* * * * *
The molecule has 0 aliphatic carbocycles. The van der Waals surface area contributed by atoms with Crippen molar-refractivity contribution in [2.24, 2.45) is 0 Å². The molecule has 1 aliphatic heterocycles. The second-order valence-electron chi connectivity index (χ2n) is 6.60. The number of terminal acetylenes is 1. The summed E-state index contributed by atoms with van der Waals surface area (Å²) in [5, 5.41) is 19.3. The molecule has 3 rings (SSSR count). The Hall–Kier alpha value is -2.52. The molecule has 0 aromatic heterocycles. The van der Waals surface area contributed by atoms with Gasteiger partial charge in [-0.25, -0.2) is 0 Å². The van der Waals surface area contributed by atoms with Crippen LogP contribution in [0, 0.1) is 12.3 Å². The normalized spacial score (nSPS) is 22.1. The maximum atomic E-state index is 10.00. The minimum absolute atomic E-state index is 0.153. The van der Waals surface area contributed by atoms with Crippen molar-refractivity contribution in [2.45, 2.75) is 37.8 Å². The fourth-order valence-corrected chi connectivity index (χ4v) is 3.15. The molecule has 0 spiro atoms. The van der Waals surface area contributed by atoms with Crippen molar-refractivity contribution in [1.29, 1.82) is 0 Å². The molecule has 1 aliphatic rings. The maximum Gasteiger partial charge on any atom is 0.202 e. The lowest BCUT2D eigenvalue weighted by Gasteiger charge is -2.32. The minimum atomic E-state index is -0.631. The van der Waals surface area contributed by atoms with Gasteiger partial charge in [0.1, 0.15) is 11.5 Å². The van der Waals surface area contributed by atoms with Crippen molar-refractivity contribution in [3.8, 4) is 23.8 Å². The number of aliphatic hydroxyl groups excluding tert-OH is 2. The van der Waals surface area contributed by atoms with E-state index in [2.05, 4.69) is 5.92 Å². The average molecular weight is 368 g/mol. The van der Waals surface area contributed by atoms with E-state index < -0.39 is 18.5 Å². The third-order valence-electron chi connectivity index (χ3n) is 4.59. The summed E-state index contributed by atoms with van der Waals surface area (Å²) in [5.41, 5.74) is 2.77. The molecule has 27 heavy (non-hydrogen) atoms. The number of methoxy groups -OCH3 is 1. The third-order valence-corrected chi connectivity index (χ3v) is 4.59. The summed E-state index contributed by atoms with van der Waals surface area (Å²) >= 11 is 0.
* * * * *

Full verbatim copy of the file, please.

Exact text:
The molecule has 0 aliphatic carbocycles. The van der Waals surface area contributed by atoms with Crippen molar-refractivity contribution in [2.24, 2.45) is 0 Å². The molecule has 1 aliphatic heterocycles. The second-order valence-electron chi connectivity index (χ2n) is 6.60. The number of terminal acetylenes is 1. The summed E-state index contributed by atoms with van der Waals surface area (Å²) in [5, 5.41) is 19.3. The molecule has 3 rings (SSSR count). The Hall–Kier alpha value is -2.52. The molecule has 0 aromatic heterocycles. The van der Waals surface area contributed by atoms with Gasteiger partial charge in [-0.25, -0.2) is 0 Å². The van der Waals surface area contributed by atoms with Crippen LogP contribution in [0, 0.1) is 12.3 Å². The normalized spacial score (nSPS) is 22.1. The maximum atomic E-state index is 10.00. The minimum absolute atomic E-state index is 0.153. The van der Waals surface area contributed by atoms with Crippen molar-refractivity contribution in [2.45, 2.75) is 37.8 Å². The fourth-order valence-corrected chi connectivity index (χ4v) is 3.15. The molecule has 0 spiro atoms. The van der Waals surface area contributed by atoms with Crippen molar-refractivity contribution in [1.29, 1.82) is 0 Å². The molecule has 1 aliphatic rings. The maximum Gasteiger partial charge on any atom is 0.202 e. The lowest BCUT2D eigenvalue weighted by Gasteiger charge is -2.32. The minimum atomic E-state index is -0.631. The van der Waals surface area contributed by atoms with Gasteiger partial charge in [0.1, 0.15) is 11.5 Å². The van der Waals surface area contributed by atoms with Crippen molar-refractivity contribution in [3.8, 4) is 23.8 Å². The number of aliphatic hydroxyl groups excluding tert-OH is 2. The van der Waals surface area contributed by atoms with E-state index in [2.05, 4.69) is 5.92 Å². The average molecular weight is 368 g/mol. The van der Waals surface area contributed by atoms with E-state index < -0.39 is 18.5 Å². The third-order valence-electron chi connectivity index (χ3n) is 4.59. The summed E-state index contributed by atoms with van der Waals surface area (Å²) in [5.41, 5.74) is 2.77. The molecule has 27 heavy (non-hydrogen) atoms. The number of methoxy groups -OCH3 is 1. The third-order valence-corrected chi connectivity index (χ3v) is 4.59. The summed E-state index contributed by atoms with van der Waals surface area (Å²) >= 11 is 0.